KNOXVILLE, Tenn. — Tennessee’s depth chart isn’t very deep.
And first-year coach Derek Dooley is more than just slightly concerned.
“I’m petrified of our depth,” first-year coach Derek Dooley said. “We have zero depth anywhere, except on our training staff.”
Attrition from two coaching turnovers in two years, offseason discipline and academic issues and injuries to probable starters has left the Volunteers’ depth chart in dire straits.
Tennessee lost 12 starters from last season and entered fall camp needing a starting quarterback, more depth on both the offensive and defensive lines, and more experience in the defensive secondary. Since then, the team has lost two potential defensive line starters to injury and could lose a few promising young defensive backs if they’re not cleared by the NCAA.
Once perennial contenders in the Southeastern Conference’s East Division, Tennessee has been picked to finish fourth in the East behind Florida, Georgia and South Carolina. The Vols finished 7-6 last season with a loss to Virginia Tech in the Chick-fil-A Bowl.
They’ve have been through too much in the past year to let a few personnel losses and low expectations get them down, though. They stuck together when a number of their teammates were reported to be involved in a massive bar brawl that left two men injured.
If anything, the offseason embarrassments and going through the firing of Phillip Fulmer in 2008 and the departure of Lane Kiffin in January has made the team more resilient.
“It’s a little bit of adversity, and I think our team has handled adversity well. I know our seniors have been through a lot, but I think that’s going to make us better leaders for the team this year,” senior defensive end Chris Walker said.
Tennessee’s 2010 schedule is tough enough that it’s bound to cause a few more bumps for a team in the throes of rebuilding. The Vols host Oregon on Sept. 11 before launching a typically tough SEC schedule that includes visits from Florida, Alabama, Mississippi and Kentucky and trips to LSU, Georgia, South Carolina and Vanderbilt..
But before they can worry about their opponents, the Vols have to nail down a roster.
Junior college transfer Matt Simms, who played briefly at Louisville as a freshman, began fall camp with a slight edge over freshman Tyler Bray thanks to experience and his spring practice performances. Simms has been gaining ground as an offensive leader, though both players are physically talented enough to earn the starting job, according to their teammates.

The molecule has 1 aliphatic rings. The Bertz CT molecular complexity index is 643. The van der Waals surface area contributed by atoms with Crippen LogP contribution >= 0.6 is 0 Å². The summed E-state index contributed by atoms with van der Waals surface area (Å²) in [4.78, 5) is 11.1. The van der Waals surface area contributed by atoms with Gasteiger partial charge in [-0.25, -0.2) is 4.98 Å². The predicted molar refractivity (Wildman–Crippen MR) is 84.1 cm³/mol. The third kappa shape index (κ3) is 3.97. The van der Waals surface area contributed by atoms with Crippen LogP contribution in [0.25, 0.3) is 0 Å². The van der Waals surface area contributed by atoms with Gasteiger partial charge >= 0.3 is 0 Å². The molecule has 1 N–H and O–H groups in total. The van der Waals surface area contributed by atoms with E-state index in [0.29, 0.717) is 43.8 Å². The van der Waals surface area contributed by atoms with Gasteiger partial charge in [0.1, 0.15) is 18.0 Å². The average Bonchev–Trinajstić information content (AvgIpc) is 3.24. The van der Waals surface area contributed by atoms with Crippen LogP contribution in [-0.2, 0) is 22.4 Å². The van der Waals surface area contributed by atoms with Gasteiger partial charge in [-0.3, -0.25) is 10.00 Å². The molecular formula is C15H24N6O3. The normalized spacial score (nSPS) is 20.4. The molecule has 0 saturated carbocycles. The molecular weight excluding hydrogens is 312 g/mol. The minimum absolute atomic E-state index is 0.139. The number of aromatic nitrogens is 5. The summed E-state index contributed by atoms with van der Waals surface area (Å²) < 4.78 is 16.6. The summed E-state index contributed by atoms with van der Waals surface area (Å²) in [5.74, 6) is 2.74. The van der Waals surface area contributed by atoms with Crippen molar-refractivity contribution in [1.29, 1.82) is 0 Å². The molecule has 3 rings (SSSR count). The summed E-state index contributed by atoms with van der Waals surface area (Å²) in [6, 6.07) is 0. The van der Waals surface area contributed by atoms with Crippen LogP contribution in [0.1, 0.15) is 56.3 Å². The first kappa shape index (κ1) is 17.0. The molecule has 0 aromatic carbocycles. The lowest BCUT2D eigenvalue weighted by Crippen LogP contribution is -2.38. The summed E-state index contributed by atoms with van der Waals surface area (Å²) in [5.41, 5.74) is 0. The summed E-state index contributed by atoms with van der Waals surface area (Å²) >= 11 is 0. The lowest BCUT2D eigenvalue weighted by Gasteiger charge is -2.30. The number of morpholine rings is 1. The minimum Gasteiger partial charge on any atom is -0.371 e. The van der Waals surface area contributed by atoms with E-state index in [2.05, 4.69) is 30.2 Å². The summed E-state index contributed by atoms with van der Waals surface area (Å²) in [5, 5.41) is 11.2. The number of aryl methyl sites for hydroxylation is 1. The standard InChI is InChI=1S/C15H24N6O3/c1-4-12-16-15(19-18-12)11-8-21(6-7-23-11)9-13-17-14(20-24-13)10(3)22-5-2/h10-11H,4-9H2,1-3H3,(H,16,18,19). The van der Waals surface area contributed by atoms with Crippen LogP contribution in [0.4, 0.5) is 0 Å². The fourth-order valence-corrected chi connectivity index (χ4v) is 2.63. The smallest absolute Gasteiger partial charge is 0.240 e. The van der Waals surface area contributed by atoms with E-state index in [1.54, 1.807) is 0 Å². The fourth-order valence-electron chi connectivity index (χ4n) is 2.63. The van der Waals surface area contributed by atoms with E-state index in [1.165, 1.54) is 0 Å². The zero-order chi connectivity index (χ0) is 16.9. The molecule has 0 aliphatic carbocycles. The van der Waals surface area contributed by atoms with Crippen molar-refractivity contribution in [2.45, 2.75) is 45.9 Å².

“Both of them have strong arms, hands down. Bray is young, Simms is a little more experienced, but they both have tremendous ability and tremendous talent to make the long throw and put it on target,” said senior Gerald Jones, who leads a deep, talented wide receiving corps this season.
Junior tailback Tauren Poole was passed over for playing time by Kiffin last year in favor of Montario Hardesty and Bryce Brown, but he’s managed to impress his teammates and new coaches with his speed and knack for avoiding the tackle. With Hardesty in the NFL and Brown opting to leave with Kiffin’s departure, Poole is expected to start and receive help from sophomore David Oku and freshmen Toney Williams and Raijon Neal.
Dooley is looking to freshmen and sophomores to help round out both the offensive and defensive lines after graduating so many of last season’s starters and losing senior defensive end Ben Martin and sophomore defensive tackle Marlon Walls to what could be season-ending Achilles’ tendon injuries.
The secondary suffered one of the greatest losses with All-American safety Eric Berry skipping his senior year to enter the NFL. Sophomore Darren Myles Jr. was kicked off the team for his involvement in the bar brawl. Dooley has shifted wide receiver Marsalis Teague to corner to help out sophomore Janzen Jackson and junior Art Evans while he searches for other young players to step up, though a few may not be academically cleared by the NCAA.
One of the few bright spots on defense is the return of senior and team leader Nick Reveiz to linebacker after sitting out much of 2009 to recover from a torn knee ligament.
“I haven’t been able to full-speed tackle someone to the ground since Sept. 26, 2009 — I remember the date,” Reveiz said. “It’s been long, and I’ve felt every single day and every single day I’ve just gotten more anxious to be out there.”